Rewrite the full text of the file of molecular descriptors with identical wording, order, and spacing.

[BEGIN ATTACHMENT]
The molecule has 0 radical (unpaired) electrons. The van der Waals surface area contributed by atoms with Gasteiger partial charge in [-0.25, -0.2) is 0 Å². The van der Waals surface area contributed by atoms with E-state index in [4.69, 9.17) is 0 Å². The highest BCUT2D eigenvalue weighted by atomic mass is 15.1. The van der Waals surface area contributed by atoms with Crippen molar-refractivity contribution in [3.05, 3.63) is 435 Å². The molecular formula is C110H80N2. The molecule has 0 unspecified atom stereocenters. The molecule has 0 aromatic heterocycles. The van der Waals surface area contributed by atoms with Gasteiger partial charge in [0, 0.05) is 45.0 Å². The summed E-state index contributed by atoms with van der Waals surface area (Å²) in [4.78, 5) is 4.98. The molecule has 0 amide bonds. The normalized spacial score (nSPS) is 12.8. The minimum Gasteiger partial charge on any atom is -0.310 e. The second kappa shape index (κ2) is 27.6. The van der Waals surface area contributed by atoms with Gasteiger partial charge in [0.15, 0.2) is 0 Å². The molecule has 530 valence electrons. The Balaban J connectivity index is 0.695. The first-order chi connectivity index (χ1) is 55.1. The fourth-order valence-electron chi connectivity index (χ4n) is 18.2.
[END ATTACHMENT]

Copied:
The molecule has 0 radical (unpaired) electrons. The van der Waals surface area contributed by atoms with Gasteiger partial charge in [-0.25, -0.2) is 0 Å². The van der Waals surface area contributed by atoms with E-state index in [4.69, 9.17) is 0 Å². The highest BCUT2D eigenvalue weighted by atomic mass is 15.1. The van der Waals surface area contributed by atoms with Crippen molar-refractivity contribution in [3.05, 3.63) is 435 Å². The molecular formula is C110H80N2. The molecule has 0 unspecified atom stereocenters. The molecule has 0 aromatic heterocycles. The van der Waals surface area contributed by atoms with Gasteiger partial charge in [0, 0.05) is 45.0 Å². The summed E-state index contributed by atoms with van der Waals surface area (Å²) in [4.78, 5) is 4.98. The molecule has 0 amide bonds. The normalized spacial score (nSPS) is 12.8. The minimum Gasteiger partial charge on any atom is -0.310 e. The second kappa shape index (κ2) is 27.6. The van der Waals surface area contributed by atoms with Gasteiger partial charge in [0.15, 0.2) is 0 Å². The molecule has 530 valence electrons. The Balaban J connectivity index is 0.695. The first-order chi connectivity index (χ1) is 55.1. The fourth-order valence-electron chi connectivity index (χ4n) is 18.2.